Hawk and Dove are fictional characters and a superhero team that appear in comic books published by DC Comics. Created by Steve Ditko and Steve Skeates and first debuting in Showcase No. 75 (June 1968) during the Silver Age of Comic Books, the duo has existed in multiple incarnations over the years across several eponymous ongoing series and mini-series, and has also appeared in a number of recurring roles and guest-appearances in titles such as Teen Titans, Birds of Prey, and Brightest Day. The most prominent incarnations have been the original pairing of teenage brothers, the temperamental and militant Hank Hall (Hawk I) with the well-read and pacifistic Don Hall (Dove I), as well as the current teaming of Hank Hall with Dawn Granger (Dove II), an unrelated young woman who assumes the role of Dove in Hawk and Dove (vol. 2) No. 1 (October 1988) following Don’s death in 1985’s Crisis on Infinite Earths maxi-series. The central concept which was originally inspired by the emerging political divides of the 1960s (see war hawks and war doves) traditionally revolves around two young heroes with contrasting personalities and diametrically opposed ideologies who, by speaking their super-heroic aliases, are transformed and gifted with power sets of heightened strength, speed, and agility. With Dove representing reason and nonviolence and Hawk representing force and aggression, they complement one another and find a state of balance in order to effectively combat evil. With Dawn’s introduction, it was revealed that Hawk and Dove receive their powers from the Lords of Chaos and Order, respectively, and that their powers are mystic in origin. Spinning off from their Showcase debut, Don and Hank Hall received their own series titled The Hawk and the Dove. Created by Steve Ditko and Steve Skeates, Ditko plotted only the first issue and left after the second. In a 1999 interview, Skeates expressed dismay with changes that would be made to his script by Ditko and editorial, citing a tendency to neutralize Dove’s abilities as a crimefighter in favor of Hawk’s: “It was strange. A lot of changes would happen after I turned in a script. Quite often, my idea of what to do with the Dove was have him do brave stuff – and then it would be changed by either Dick Giordano or Steve into the Hawk doing that stuff. They’d say it was out of character for the Dove. They seemed to be equating Dove with wimp, wuss, coward or whatever. And I don’t really think it was because they were more hawkish. I just don’t think that they knew what a dove was.” Hank Hall and Don Hall were the sons of Judge Irwin Hall. They eventually found out that their father had many enemies when their father was nearly assassinated. Hank and Don eventually follow the criminal back to the hideout where they accidentally locked themselves in the closet of some criminals plotting to dispose of him. Just as Hank and Don who found for the first time they could agree that they wanted to save their father, mysterious voices echoed throughout the room offering the boys a chance to save their father. All they had to do was call upon the powers of the Hawk and the Dove. The voices belonged to a Lord of Chaos named T’Charr and a Lord of Order named Terataya (even though the Lords of Chaos and Order were eternal enemies, these two Lords had fallen in love). The Hall brothers envoked their new powers and became Hawk and Dove. The conservative Hawk (Hank) was hot-headed and reactionary, whereas the liberal Dove (Don) was more thoughtful and reasoned, but was prone to indecisiveness. Judge Irwin Hall, displayed a more balanced political beliefs, and firmly disapproved of vigilantism not knowing his sons were costumed adventurers and the fact that Hawk and Dove had saved him from his would-be assailants. Dove possesses an ability known as danger sense transformation. When in the presence of danger, whether to herself or others, Dawn Granger can call out the word “Dove” and transform into Dove. She does not need to be aware of danger, meaning she transforms if she says the word while unknowingly being in danger. However, the transformation requires actual danger, so if Dawn incorrectly believed that she was in danger (such as when Barter abducted her), she would be unable to transform into Dove. Hawk possesses the powers of a more powerful God Chaos. Danger Sense Transformation, claws, hyper vigilance, superhuman durability, light speed, super strength, and unlimited stamina. Stephen J. “Steve” Ditko (born November 2, 1927) is an American comic book artist and writer best known as the artist and co-creator, with Stan Lee, of the Marvel Comics heroes Spider-Man and Doctor Strange. Ditko studied under Batman artist Jerry Robinson at the Cartoonist and Illustrators School in New York City. He began his professional career in 1953, working in the studio of Joe Simon and Jack Kirby, beginning as an inker and coming under the influence of artist Mort Meskin. During this time, he then began his long association with Charlton Comics, where he did work in the genres of science fiction, horror, and mystery. He also co-created the superhero Captain Atom in 1960. During the 1950s, Ditko also drew for Atlas Comics, a forerunner of Marvel Comics. He went on to contribute much significant work to Marvel, including co-creating Spider-Man, who would become the company’s flagship character. Additionally, he created the supernatural hero Doctor Strange and made important contributions to the Hulk and Iron Man. In 1966, after being the exclusive artist on The Amazing Spider-Man and the “Doctor Strange” feature in Strange Tales, Ditko left Marvel for reasons never specified. Ditko continued to work for Charlton and also DC Comics, making major contributions, including a revamp of the long-running character Blue Beetle, and creating or co-creating the Question, the Creeper, Shade, the Changing Man, and Hawk and Dove. Ditko also began contributing to small independent publishers, where he created Mr. A, a hero reflecting the influence of Ayn Rand’s philosophy of Objectivism. Since the 1960s, Ditko has declined most interviews, stating that it is his work he offers readers, and not his personality. Ditko was inducted into the comics industry’s Jack Kirby Hall of Fame in 1990, and into the Will Eisner Award Hall of Fame in 1994. Ditko moved to DC Comics in 1968, where he created the Creeper in Showcase #73 (April 1968) with scripter Don Segall, under editor Murray Boltinoff. DC Comics writer and executive Paul Levitz observed that Ditko’s art on the Creeper stories made “them look unlike anything else being published by DC at the time.” Ditko’s stay at DC was short — he would work on all six issues of the Creeper’s own title, Beware the Creeper (June 1968 – April 1969), though leaving midway through the final one — and the reasons for his departure uncertain.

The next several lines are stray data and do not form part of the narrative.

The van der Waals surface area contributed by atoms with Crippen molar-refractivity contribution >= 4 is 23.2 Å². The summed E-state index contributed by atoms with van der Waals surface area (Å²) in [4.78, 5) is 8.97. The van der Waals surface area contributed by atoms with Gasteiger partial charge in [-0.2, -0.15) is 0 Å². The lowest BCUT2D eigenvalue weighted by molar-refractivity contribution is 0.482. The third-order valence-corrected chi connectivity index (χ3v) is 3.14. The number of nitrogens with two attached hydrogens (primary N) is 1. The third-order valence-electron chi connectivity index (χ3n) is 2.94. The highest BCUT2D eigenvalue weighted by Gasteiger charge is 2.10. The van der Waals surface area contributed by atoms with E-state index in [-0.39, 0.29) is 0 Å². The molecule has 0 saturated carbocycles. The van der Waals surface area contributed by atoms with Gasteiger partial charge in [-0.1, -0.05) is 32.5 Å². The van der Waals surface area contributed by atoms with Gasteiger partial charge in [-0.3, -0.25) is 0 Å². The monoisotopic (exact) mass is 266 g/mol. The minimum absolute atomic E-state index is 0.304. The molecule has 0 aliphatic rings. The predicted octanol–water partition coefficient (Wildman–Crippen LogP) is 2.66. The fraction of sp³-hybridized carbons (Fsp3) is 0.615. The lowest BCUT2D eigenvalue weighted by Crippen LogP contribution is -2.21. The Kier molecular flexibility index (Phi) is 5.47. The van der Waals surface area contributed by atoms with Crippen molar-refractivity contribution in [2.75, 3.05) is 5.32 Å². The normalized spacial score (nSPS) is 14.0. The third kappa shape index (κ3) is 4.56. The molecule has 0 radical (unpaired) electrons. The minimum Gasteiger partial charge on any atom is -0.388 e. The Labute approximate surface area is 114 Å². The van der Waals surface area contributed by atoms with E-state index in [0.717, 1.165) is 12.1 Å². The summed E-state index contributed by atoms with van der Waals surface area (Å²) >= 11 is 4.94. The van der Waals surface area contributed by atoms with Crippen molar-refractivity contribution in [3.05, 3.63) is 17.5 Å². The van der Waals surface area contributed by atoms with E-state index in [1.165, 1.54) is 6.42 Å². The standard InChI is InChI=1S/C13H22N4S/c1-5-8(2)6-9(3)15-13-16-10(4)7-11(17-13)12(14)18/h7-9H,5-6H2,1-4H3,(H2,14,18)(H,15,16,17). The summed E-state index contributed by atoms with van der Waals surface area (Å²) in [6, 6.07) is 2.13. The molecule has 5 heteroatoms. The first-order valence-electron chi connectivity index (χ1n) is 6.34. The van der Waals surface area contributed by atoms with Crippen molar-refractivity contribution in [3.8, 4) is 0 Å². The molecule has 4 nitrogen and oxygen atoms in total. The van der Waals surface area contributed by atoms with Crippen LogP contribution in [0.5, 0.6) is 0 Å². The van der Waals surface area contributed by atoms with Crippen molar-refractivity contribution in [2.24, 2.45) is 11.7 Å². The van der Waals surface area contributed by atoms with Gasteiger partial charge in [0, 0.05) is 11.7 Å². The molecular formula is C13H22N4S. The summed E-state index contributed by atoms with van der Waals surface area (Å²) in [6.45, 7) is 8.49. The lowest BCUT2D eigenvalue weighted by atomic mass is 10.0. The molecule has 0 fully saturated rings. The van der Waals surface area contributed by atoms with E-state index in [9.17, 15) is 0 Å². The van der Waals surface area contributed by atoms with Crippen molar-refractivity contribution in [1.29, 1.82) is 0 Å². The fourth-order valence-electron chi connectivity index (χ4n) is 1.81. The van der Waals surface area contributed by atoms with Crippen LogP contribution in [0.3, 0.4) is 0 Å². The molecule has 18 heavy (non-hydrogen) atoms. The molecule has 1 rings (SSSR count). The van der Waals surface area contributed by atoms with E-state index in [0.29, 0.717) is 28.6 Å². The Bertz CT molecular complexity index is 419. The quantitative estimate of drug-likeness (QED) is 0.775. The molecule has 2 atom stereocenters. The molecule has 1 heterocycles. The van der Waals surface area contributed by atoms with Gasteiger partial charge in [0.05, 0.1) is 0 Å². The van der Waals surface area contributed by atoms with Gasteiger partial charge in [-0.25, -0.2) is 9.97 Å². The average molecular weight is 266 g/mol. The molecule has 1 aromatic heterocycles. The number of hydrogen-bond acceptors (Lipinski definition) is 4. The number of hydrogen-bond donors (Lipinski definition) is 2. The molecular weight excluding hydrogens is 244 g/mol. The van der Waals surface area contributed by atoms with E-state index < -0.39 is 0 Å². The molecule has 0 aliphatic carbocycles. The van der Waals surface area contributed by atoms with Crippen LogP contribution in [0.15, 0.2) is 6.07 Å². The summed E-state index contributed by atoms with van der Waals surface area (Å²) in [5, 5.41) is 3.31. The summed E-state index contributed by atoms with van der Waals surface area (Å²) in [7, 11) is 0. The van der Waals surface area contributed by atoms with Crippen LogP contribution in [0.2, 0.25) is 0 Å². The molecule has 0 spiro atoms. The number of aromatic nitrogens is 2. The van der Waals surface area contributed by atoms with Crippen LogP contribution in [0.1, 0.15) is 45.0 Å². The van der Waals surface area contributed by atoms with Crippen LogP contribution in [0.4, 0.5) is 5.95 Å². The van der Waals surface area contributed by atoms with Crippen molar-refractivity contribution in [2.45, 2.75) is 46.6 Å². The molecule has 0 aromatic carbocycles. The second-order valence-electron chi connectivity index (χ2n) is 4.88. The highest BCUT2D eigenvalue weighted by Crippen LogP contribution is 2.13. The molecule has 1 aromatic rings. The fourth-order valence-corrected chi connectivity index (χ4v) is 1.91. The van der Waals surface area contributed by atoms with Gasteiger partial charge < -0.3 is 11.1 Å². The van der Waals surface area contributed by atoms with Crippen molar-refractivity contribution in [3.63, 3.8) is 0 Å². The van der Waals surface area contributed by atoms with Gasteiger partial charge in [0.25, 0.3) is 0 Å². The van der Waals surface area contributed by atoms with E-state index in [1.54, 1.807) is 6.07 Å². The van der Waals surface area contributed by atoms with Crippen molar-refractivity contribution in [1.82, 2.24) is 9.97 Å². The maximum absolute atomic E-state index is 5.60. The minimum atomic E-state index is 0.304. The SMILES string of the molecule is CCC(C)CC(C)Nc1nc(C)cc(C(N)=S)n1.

Frame is shrinkwrapped until time of purchase. Ships boxed with packing peanuts.